Not wishing to support a corrupt regime, Joyce Morgan sets off in search of a politically correct road to Mandalay. Published on September 29, in the Sydney Morning Herald, Australia

Subversive words are whispered among the Westerners in the queue at Rangoon airport arrivals hall. “You’re about to see your first example of official versus unofficial Myanmar,” says an American backpacker behind me as we edge our way forward.
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Getting to the heart of Myanmar

The Globe and Mail, Canada JANET LOVE MORRISON -Wednesday, February 12.

RANGOON — I discovered Old Bagan on a bicycle. My guest house provided me with a two-wheeled Pheasant. It was in reasonable condition, the brakes worked and there weren’t any gears to worry about.

I cruised around this intriguing archeological zone of Myanmar, a Southeast Asian country of 50 million people, visiting the ancient stupas or temples,pushing my bike through sand, snapping photographs and chatting with hawkers selling lacquerware, postcards, oil paintings of temples, colourful Shan shoulder bags and cheap T- shirts. Almost everywhere I turned, I was the lone tourist.
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River road through Myanmar

Gentle people, charming smiles, teak forests, ancient ruins hint of riches slowly revealed. By Judy M. Zimmerman -Special to The Commercial Appeal, www.gomemphis.com -February 23.

“I love you. I love you very much. I will never forget you,” said Daw May Lwin Zin, headmistress of the village school of Kindat, Burma (or Myanmar, as it is now known). Before we parted, she showered me with gifts of limes, pomelos and green jade earrings.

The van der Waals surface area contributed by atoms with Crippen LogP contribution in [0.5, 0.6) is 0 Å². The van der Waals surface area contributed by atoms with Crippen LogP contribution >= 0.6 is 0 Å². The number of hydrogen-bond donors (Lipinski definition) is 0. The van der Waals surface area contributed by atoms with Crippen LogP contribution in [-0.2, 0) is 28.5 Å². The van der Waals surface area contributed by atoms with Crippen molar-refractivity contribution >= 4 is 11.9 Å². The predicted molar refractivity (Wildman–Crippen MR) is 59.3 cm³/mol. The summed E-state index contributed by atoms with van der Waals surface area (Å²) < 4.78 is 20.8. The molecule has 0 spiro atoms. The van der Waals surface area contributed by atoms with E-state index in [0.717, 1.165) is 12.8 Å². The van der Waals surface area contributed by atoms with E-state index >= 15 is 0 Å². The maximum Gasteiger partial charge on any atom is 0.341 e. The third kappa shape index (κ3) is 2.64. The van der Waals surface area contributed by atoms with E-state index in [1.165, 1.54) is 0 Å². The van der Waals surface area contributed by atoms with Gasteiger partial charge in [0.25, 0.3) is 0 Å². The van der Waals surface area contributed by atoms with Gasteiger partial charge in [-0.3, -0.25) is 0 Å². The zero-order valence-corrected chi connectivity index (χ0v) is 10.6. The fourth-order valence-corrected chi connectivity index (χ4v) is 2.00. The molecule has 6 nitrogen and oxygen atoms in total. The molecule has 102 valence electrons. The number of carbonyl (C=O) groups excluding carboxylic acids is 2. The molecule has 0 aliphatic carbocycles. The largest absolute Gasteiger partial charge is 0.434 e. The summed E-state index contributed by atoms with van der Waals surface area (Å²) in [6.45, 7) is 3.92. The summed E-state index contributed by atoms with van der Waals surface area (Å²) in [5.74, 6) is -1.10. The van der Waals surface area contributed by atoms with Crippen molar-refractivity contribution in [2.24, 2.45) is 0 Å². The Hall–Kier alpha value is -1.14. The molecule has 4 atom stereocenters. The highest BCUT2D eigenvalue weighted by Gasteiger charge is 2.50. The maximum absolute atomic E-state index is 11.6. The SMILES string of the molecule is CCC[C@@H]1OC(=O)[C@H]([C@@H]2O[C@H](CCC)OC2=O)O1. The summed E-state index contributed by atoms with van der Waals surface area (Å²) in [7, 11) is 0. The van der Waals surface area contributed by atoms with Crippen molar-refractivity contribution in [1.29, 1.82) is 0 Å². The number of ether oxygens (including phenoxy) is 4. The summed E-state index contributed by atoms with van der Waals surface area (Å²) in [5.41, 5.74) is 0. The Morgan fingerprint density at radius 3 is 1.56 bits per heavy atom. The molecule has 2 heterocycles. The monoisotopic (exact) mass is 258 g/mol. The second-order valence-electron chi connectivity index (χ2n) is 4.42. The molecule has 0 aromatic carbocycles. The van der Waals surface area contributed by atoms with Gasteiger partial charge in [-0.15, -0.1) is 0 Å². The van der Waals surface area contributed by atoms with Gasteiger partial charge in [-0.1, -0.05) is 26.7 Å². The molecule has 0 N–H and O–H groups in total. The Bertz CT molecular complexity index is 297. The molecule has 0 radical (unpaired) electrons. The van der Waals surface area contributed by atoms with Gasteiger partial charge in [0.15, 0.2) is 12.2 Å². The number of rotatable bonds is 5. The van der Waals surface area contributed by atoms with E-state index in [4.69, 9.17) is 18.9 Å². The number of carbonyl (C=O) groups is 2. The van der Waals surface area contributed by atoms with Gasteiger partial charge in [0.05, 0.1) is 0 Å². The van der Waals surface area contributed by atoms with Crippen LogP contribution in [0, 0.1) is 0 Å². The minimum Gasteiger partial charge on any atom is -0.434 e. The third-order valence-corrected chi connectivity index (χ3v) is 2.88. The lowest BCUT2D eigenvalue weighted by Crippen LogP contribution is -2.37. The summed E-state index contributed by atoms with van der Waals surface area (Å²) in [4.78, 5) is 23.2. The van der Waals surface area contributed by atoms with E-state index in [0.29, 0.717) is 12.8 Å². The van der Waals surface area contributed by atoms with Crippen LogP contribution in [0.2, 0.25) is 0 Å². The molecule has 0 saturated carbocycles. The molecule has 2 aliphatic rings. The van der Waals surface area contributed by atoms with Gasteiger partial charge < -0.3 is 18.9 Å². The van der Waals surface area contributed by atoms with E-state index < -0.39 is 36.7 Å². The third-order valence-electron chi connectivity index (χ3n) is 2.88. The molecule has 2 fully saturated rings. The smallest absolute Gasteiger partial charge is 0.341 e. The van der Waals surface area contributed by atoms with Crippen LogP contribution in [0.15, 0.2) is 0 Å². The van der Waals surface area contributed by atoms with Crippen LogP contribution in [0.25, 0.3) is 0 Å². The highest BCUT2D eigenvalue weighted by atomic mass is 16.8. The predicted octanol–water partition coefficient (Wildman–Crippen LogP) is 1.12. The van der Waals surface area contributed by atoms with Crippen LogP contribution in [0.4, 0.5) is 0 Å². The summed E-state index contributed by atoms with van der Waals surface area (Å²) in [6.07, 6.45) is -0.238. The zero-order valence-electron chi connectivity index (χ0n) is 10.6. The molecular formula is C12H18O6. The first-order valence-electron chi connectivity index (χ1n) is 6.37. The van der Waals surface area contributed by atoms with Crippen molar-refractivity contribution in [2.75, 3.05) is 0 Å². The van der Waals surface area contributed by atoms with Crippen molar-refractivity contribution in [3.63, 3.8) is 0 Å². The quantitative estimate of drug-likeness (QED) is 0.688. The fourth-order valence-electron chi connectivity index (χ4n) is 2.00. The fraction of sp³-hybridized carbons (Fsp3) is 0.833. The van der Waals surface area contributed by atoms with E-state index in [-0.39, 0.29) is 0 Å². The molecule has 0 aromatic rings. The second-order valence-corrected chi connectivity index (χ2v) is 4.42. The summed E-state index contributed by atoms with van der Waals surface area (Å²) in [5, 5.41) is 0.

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The Burma Tourism Protest

Travelvideo.TV March 12, 2004 A briefing by The Burma Campaign UK:

Burma, situated between India, China and Thailand, is one of the largest countries in South East Asia. For the last forty years it has been ruled by one of the world’s most brutal military dictatorships; a dictatorship charged by the United Nations with a “crime against humanity” for its systematic abuses of human rights. The National League for Democracy (NLD), led by Nobel Peace Laureate Aung San Suu Kyi, won 82% of the seats in the 1990 election but the military continues to refuse to transfer power to Burma’s democratically elected leaders. Aung San Suu Kyi and the NLD have called for international action to help free Burma, including a protest of tourism to Burma. This briefing explains why.
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Tourism make-over for pariah state

Marasri Boonroj The Nation August 05.

Against considerable odds, a group of top Thai and Burmese tourism officials believe they can shift the military-run state into becoming a key tourist destination.

Leading tourism industry experts from both countries gathered in Rangoon recently to exchange views over how that can be done for a country that has been shunned by foreign visitors because of objections to the way the country is run.
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Country and the history of Burma